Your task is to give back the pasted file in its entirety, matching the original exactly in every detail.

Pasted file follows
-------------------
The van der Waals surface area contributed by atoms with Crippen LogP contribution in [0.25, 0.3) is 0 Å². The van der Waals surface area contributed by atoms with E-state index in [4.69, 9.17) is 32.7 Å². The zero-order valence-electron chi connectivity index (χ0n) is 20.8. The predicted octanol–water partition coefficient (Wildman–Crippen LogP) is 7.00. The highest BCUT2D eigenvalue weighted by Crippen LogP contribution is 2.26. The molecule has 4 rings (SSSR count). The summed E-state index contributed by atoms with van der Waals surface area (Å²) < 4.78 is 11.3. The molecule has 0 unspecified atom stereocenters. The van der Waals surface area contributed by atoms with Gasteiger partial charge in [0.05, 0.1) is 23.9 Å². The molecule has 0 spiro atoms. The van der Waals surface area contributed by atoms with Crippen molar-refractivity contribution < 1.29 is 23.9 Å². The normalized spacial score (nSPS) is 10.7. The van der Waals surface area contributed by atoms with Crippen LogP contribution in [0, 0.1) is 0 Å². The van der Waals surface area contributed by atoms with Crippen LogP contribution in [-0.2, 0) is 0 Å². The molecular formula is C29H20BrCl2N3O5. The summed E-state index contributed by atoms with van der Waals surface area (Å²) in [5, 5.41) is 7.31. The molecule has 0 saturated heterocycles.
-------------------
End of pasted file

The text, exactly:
The van der Waals surface area contributed by atoms with Crippen LogP contribution in [0.25, 0.3) is 0 Å². The van der Waals surface area contributed by atoms with E-state index in [4.69, 9.17) is 32.7 Å². The zero-order valence-electron chi connectivity index (χ0n) is 20.8. The predicted octanol–water partition coefficient (Wildman–Crippen LogP) is 7.00. The highest BCUT2D eigenvalue weighted by Crippen LogP contribution is 2.26. The molecule has 4 rings (SSSR count). The summed E-state index contributed by atoms with van der Waals surface area (Å²) < 4.78 is 11.3. The molecule has 0 unspecified atom stereocenters. The van der Waals surface area contributed by atoms with Gasteiger partial charge in [0.05, 0.1) is 23.9 Å². The molecule has 0 spiro atoms. The van der Waals surface area contributed by atoms with Crippen molar-refractivity contribution < 1.29 is 23.9 Å². The normalized spacial score (nSPS) is 10.7. The van der Waals surface area contributed by atoms with Crippen LogP contribution in [0, 0.1) is 0 Å². The van der Waals surface area contributed by atoms with Crippen LogP contribution in [-0.2, 0) is 0 Å². The molecular formula is C29H20BrCl2N3O5. The summed E-state index contributed by atoms with van der Waals surface area (Å²) in [5, 5.41) is 7.31. The molecule has 0 saturated heterocycles.